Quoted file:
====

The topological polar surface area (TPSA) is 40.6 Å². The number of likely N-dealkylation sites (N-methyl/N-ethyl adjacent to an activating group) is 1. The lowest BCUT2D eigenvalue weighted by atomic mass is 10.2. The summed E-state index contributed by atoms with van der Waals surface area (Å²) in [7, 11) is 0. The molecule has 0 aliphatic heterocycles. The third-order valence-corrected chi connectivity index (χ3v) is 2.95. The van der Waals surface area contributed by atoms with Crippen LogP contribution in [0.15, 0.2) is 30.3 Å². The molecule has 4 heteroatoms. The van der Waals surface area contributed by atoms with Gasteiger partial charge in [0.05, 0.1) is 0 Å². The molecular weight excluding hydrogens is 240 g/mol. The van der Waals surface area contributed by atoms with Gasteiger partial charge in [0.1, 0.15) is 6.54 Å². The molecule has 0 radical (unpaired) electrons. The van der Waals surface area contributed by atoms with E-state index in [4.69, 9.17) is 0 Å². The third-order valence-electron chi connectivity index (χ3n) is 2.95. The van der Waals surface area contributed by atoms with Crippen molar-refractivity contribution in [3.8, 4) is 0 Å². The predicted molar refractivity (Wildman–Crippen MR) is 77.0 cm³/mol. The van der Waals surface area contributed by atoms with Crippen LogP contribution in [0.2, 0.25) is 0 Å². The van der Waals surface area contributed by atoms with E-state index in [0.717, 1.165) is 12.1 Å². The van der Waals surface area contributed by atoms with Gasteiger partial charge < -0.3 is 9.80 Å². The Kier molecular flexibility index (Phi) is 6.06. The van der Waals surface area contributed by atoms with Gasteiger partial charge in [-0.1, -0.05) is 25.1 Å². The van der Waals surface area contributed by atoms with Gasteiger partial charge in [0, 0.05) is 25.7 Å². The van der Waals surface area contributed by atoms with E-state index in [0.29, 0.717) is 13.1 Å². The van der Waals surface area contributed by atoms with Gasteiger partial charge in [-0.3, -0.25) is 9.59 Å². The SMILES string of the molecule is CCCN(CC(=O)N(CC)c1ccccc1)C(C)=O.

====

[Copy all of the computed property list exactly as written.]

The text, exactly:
The topological polar surface area (TPSA) is 40.6 Å². The number of likely N-dealkylation sites (N-methyl/N-ethyl adjacent to an activating group) is 1. The lowest BCUT2D eigenvalue weighted by atomic mass is 10.2. The summed E-state index contributed by atoms with van der Waals surface area (Å²) in [7, 11) is 0. The molecule has 0 aliphatic heterocycles. The third-order valence-corrected chi connectivity index (χ3v) is 2.95. The van der Waals surface area contributed by atoms with Crippen LogP contribution in [0.15, 0.2) is 30.3 Å². The molecule has 4 heteroatoms. The van der Waals surface area contributed by atoms with Gasteiger partial charge in [0.05, 0.1) is 0 Å². The molecular weight excluding hydrogens is 240 g/mol. The van der Waals surface area contributed by atoms with Gasteiger partial charge in [0.1, 0.15) is 6.54 Å². The molecule has 0 radical (unpaired) electrons. The van der Waals surface area contributed by atoms with E-state index in [4.69, 9.17) is 0 Å². The third-order valence-electron chi connectivity index (χ3n) is 2.95. The van der Waals surface area contributed by atoms with Crippen molar-refractivity contribution in [3.8, 4) is 0 Å². The predicted molar refractivity (Wildman–Crippen MR) is 77.0 cm³/mol. The van der Waals surface area contributed by atoms with Crippen LogP contribution in [0.2, 0.25) is 0 Å². The van der Waals surface area contributed by atoms with E-state index in [0.717, 1.165) is 12.1 Å². The van der Waals surface area contributed by atoms with Gasteiger partial charge < -0.3 is 9.80 Å². The Kier molecular flexibility index (Phi) is 6.06. The van der Waals surface area contributed by atoms with Gasteiger partial charge in [-0.1, -0.05) is 25.1 Å². The van der Waals surface area contributed by atoms with Gasteiger partial charge in [0, 0.05) is 25.7 Å². The van der Waals surface area contributed by atoms with E-state index in [0.29, 0.717) is 13.1 Å². The van der Waals surface area contributed by atoms with Gasteiger partial charge in [-0.3, -0.25) is 9.59 Å². The SMILES string of the molecule is CCCN(CC(=O)N(CC)c1ccccc1)C(C)=O.